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Publication numberUS4693575 A
Publication typeGrant
Application numberUS 06/855,175
Publication dateSep 15, 1987
Filing dateApr 22, 1986
Priority dateApr 22, 1986
Fee statusLapsed
Publication number06855175, 855175, US 4693575 A, US 4693575A, US-A-4693575, US4693575 A, US4693575A
InventorsJames H. Keller
Original AssigneeKeller James H
Export CitationBiBTeX, EndNote, RefMan
External Links: USPTO, USPTO Assignment, Espacenet
Camera support
US 4693575 A
Abstract
A camera support or holder for a hand-held camera has an arcuate member for reception in the user's palm, and a camera-engaging assembly secured to it for adjustable connection to the camera, at the conventional or standard threaded recess in the camera normally used for attaching a tripod to the camera.
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Claims(7)
I claim:
1. A portable camera support comprising, in combination: a generally arcuate member shaped to extend below and along at least one side of the lens barrel of the camera and having a portion for reception by the palm of a user, an adjustable assembly comprising a bracket secured to the arcuate member; and an adjustable clamp for connection to said bracket and for engagement with the camera; and means for securing said bracket to said camera; and wherein the spacing between said member and lens barrel is sufficiently small as th allow the fingers of a user of said support to manipulate the lens barrel while the the palm of the hand rests on any externally facing portion of the arcuate member.
2. A portable camera support as defined in claim 1, wherein said arcuate member is of a width and shape to be grapsed and held by the palm of a user.
3. A portable camera support as defined in claim 1, wherein said clamp is adjustably related to said bracket to allow use on a variety of cameras.
4. For use with a hand-held camera of the type which includes a threaded tripod receiving port at the bottom of same, and a forwardly extending telephoto or zoom lens having substantial length in relation to the camera body; said support comprising in combination:
a generally arcuate member extending in an arc generally concentric with the lens barrel, said arc underlying said lens barrel and extending along at least a side of said lens barrel and being receivable in the palm of a user; and
means to secure said arcuate member at the tripod receiving port at the bottom of said camera, with said arcuate member extending about the bottom facing part of said telephoto lens but in spaced relationship therefrom; whereby the user may during use of said camera, support same in the palm via resting of said arcuate member on said palm; and with the said spacing between all portions of said arcuate member and lens being appropriate to simultaneously enable the fingers of the user to manipulate operation of the said lens.
5. A device in accordance with claim 4, wherein said means for securing said member to said camera comprises a bracket extending from said member toward the body of said camera, and an adjustable clamp for connection to said bracket, for engagement with the camera; and means for securing said bracket to the threaded tripod receiving port of said camera.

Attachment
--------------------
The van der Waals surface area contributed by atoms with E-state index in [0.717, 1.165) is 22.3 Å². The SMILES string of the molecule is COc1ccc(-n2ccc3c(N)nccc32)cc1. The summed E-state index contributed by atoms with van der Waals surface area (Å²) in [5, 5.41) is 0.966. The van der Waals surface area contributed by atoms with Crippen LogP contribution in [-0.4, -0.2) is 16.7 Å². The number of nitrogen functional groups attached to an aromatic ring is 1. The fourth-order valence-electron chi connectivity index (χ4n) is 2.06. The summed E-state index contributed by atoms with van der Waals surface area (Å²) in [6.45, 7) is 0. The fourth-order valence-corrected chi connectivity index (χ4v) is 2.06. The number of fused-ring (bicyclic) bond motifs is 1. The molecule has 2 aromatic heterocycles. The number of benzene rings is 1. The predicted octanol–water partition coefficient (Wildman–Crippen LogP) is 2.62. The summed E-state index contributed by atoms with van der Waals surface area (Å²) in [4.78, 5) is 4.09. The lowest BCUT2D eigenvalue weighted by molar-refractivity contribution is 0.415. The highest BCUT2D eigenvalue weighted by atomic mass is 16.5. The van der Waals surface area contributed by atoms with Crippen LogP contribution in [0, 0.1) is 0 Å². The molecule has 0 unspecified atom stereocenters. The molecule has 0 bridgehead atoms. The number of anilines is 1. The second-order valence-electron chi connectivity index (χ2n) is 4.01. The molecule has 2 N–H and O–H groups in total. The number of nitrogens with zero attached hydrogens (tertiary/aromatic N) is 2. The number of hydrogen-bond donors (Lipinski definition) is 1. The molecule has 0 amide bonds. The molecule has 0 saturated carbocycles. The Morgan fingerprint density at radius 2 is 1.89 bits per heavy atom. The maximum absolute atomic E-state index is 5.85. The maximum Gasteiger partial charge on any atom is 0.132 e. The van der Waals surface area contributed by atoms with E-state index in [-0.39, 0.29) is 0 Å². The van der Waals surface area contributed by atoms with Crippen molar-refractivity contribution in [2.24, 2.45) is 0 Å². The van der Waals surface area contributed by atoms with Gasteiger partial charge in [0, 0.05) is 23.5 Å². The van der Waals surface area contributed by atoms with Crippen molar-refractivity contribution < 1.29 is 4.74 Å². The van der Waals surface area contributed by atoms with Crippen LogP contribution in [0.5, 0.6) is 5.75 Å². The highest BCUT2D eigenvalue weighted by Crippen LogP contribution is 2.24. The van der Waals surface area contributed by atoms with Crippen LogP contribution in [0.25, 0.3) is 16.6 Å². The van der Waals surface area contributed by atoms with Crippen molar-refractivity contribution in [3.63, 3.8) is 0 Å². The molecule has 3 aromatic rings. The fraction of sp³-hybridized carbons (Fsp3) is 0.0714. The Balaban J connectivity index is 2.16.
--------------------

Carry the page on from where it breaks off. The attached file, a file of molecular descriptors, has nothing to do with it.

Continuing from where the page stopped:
6. A portable camera support comprising, in combination: a generally arcuate member having a portion for reception by the palm of a user, an adjustable assembly comprising a bracket secured to the arcuate member; and an adjustable clamp for connection to said bracket and for engagement with the camera; and means for securing said bracket to said camera, said arcuate member being provided with perforate openings to reduce its weight and provide finger holds.
7. For use with a hand-held camera of the type which includes a threaded tripod receiving port at the bottom of same, and a forwardly extending telephoto or zoom lens having substantial length in relation to the camera body; said support comprising in combination:
a generally arcuate member encompassing approximately a semi-circle and being receivable in the palm of a user; and
means to secure said arcuate member at the tripod receiving port at the bottom of said camera, with said arcuate member extending about the bottom facing part of said telephoto lens but in spaced relationship therefrom; whereby the user may during use of said camera, support same in the palm via resting of said arcuate member on said palm; and with the said spacing between said arcuate member and lens being appropriate to simultaneously enable the fingers of the user to manipulate operation of the said lens, said arcuate member being generally tranversely flattened and including along its length a plurality of finger size openings to reduce the weight of said member while permitting the fingers of the operator to intermesh with said openings to provide bench mark indicia as to the lens manipulating means positions, and to provide comfortable resting places for the fingers.
Description
FIELD OF THE INVENTION

This invention relates to a means for supporting a camera, and is more particularly concerned with a means for supporting a camera intended to be hand-held, such as a conventional 35mm camera.

BACKGROUND OF THE INVENTION

During the normal use of a hand-held camera, the hand of the user which supports the camera is generally fully occupied in maintaining the camera in the desired position; therefore the fingers of that hand are not freely available for manipulating the lens of the camera. Thus, the other hand is the only one which can be used to adjust the camera lens. Except in the case of the most elementary type of camera, the inability to support the camera and manipulate the lens with the same hand is a serious drawback, especially when the camera is equipped with a special lens, such as a telephoto or a "zoom" lens, which needs to be manipulated simultaneously with the other camera operations. Furthermore, the added weight of a special lens presents a serious impediment to holding the camera steady during the manipulation of such a lens, and during the picture taking action.

The most common apparatus for holding a normally hand-held camera steady, and freeing the hands of the photographer, is a tripod extending from the camera to the ground. However, it is often not convenient, and is indeed a serious burden to use a tripod, since tripods are often heavy and unweildey, and in any event are inconvenient to carry. Furthermore, a proper ground support surface for the tripod may not be available at the locale at which it is desired to use the camera. Realizing these problems, prior art workers have devised and proposed various types of non-tripod camera supports and holders to steady the camera. However, these devices do not allow the simultaneous manipulation of the camera lens, and are often extremely cumbersome.